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US gambling capital bans iPhone card counter

Tribal casino spots 'stealth' cheat app

Internet Security Threat Report 2014

You can now use your iPhone or iPod Touch to help you break the bank - and the law - at a casino's blackjack table.

And gaming officials in Nevada are none too happy about it.

Earlier this month, that US state's Gaming Control Board issued a warning (PDF) to casino operators of an application available from the iTunes App Store named, appropriately enough, A Blackjack Card Counter (App Store link).

Card counting is a method of keeping track of which cards have been played and which are still with the dealer. A player with card-counting skills can significantly improve their odds of beating the dealer and carrying home some serious cash.

Card counting itself isn't illegal - as long as you do it in your head. However, if you use a device to help in "projecting the outcome of the game...keeping track of the cards played...analyzing the probability of the occurrence of an event relating to the game...or analyzing the strategy for playing or betting to be used in the game," you're breaking Nevada law.

And we're not talking about a slap on the wrist. Device-assisted card counting is a felony earning you a prison sentence of 1 to 6 years, a fine of up to $10,000, or both.

And that's just for a first offense.

According to Gaming Control Board member Randall E. Sayre, the Nevada Board was tipped off by the California Bureau of Gambling Control, which itself was alerted to the existence of A Blackjack Card Counter by "a Northern California Tribal Casino."

Sayre reminded casino operators of the illegality of the "use of this type of program or possession of a device with this type of program on it (with the intent to use it), in a licensed gaming establishment."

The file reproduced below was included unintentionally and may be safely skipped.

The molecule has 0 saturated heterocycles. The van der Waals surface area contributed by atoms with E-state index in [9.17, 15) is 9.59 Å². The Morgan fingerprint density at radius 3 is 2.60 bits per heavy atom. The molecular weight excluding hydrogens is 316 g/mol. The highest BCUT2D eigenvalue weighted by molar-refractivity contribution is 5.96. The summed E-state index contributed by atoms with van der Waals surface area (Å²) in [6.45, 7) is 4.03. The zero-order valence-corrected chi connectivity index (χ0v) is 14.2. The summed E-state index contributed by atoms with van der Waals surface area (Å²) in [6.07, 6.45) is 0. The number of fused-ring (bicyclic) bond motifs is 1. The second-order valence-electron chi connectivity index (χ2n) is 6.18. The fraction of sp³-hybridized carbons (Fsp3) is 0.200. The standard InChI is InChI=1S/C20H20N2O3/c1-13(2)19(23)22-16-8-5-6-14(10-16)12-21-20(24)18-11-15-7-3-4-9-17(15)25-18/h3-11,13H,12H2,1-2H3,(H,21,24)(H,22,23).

And it appears that A Blackjack Card Counter is designed specifically for use in "a licensed gaming establishment."

Not only does the app provide a choice of four popular card-counting methods, but it also offers a "Stealth Mode" feature that turns off the display of your iPhone or iPod Touch while still accepting furtive card-info finger-taps. If you're using an iPhone for your subterfuge, it will helpfully vibrate when your predetermined "true count" value is reached.

Although A Blackjack Card Counter isn't the only card-counter available from the App Store, it's the only one with a stealthy feature so obviously designed for, well, committing a felony.

Other iPhone/iPod card counters such as TMSOFT's Card Counter or Hideyuki Shibata's CardCounterBJ can hide behind disclaimers. TMSOFT's says: "Do not use a device or iPhone application to cheat the casinos. Let us teach you how to count legally, you'll have a lot of fun doing it, and you won't end up in jail!"

Apple - the company that gets its knickers in a knot over boobs - is apparently less moralistic about casino cheating. Although the Nevada Gaming Control Board's warning was issued on February 5, A Blackjack Card Counter is still available from the App Store. If you're interested in a copy, you might want to move fast: today it's being offered - "for ONE DAY ONLY" - at the bargain price of $1.99, down from $4.99.

Such a deal - a mere buck-ninety-nine for a year of free room and board in a state-run resort. ®

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